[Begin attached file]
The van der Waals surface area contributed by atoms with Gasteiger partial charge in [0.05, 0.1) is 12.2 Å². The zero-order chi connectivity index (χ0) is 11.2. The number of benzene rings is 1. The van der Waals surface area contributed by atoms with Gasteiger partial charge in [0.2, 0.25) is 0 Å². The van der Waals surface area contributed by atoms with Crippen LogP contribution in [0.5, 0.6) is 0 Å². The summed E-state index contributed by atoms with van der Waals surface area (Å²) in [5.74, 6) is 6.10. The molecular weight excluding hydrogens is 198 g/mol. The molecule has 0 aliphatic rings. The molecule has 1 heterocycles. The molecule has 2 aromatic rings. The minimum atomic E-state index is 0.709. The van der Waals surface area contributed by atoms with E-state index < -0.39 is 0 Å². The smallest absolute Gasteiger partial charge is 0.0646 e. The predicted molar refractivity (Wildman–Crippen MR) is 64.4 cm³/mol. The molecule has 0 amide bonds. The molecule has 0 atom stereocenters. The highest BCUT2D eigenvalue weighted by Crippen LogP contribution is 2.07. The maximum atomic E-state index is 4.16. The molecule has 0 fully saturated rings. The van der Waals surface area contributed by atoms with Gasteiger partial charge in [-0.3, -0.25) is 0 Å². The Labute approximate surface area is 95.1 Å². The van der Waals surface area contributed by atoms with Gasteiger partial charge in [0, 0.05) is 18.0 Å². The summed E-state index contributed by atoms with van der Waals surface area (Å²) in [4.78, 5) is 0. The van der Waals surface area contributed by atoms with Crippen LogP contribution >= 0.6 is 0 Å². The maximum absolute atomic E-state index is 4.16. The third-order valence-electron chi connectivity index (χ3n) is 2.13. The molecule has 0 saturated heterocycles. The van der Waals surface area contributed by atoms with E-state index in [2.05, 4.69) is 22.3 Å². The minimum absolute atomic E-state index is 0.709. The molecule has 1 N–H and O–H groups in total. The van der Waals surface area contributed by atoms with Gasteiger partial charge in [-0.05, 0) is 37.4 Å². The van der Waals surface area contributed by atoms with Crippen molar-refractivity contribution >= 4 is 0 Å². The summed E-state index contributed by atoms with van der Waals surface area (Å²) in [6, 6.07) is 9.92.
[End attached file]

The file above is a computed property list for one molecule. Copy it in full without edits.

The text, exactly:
The van der Waals surface area contributed by atoms with Gasteiger partial charge in [0.05, 0.1) is 12.2 Å². The zero-order chi connectivity index (χ0) is 11.2. The number of benzene rings is 1. The van der Waals surface area contributed by atoms with Gasteiger partial charge in [0.2, 0.25) is 0 Å². The van der Waals surface area contributed by atoms with Crippen LogP contribution in [0.5, 0.6) is 0 Å². The summed E-state index contributed by atoms with van der Waals surface area (Å²) in [5.74, 6) is 6.10. The molecular weight excluding hydrogens is 198 g/mol. The molecule has 0 aliphatic rings. The molecule has 1 heterocycles. The molecule has 2 aromatic rings. The minimum atomic E-state index is 0.709. The van der Waals surface area contributed by atoms with E-state index < -0.39 is 0 Å². The smallest absolute Gasteiger partial charge is 0.0646 e. The predicted molar refractivity (Wildman–Crippen MR) is 64.4 cm³/mol. The molecule has 0 amide bonds. The molecule has 0 atom stereocenters. The highest BCUT2D eigenvalue weighted by Crippen LogP contribution is 2.07. The maximum atomic E-state index is 4.16. The molecule has 0 fully saturated rings. The van der Waals surface area contributed by atoms with Gasteiger partial charge in [-0.3, -0.25) is 0 Å². The Labute approximate surface area is 95.1 Å². The van der Waals surface area contributed by atoms with Gasteiger partial charge in [0, 0.05) is 18.0 Å². The summed E-state index contributed by atoms with van der Waals surface area (Å²) in [4.78, 5) is 0. The van der Waals surface area contributed by atoms with Crippen LogP contribution >= 0.6 is 0 Å². The maximum absolute atomic E-state index is 4.16. The third-order valence-electron chi connectivity index (χ3n) is 2.13. The molecule has 0 saturated heterocycles. The van der Waals surface area contributed by atoms with E-state index in [2.05, 4.69) is 22.3 Å². The minimum absolute atomic E-state index is 0.709. The molecule has 1 N–H and O–H groups in total. The van der Waals surface area contributed by atoms with Gasteiger partial charge in [-0.05, 0) is 37.4 Å². The van der Waals surface area contributed by atoms with Crippen molar-refractivity contribution >= 4 is 0 Å². The summed E-state index contributed by atoms with van der Waals surface area (Å²) in [6, 6.07) is 9.92.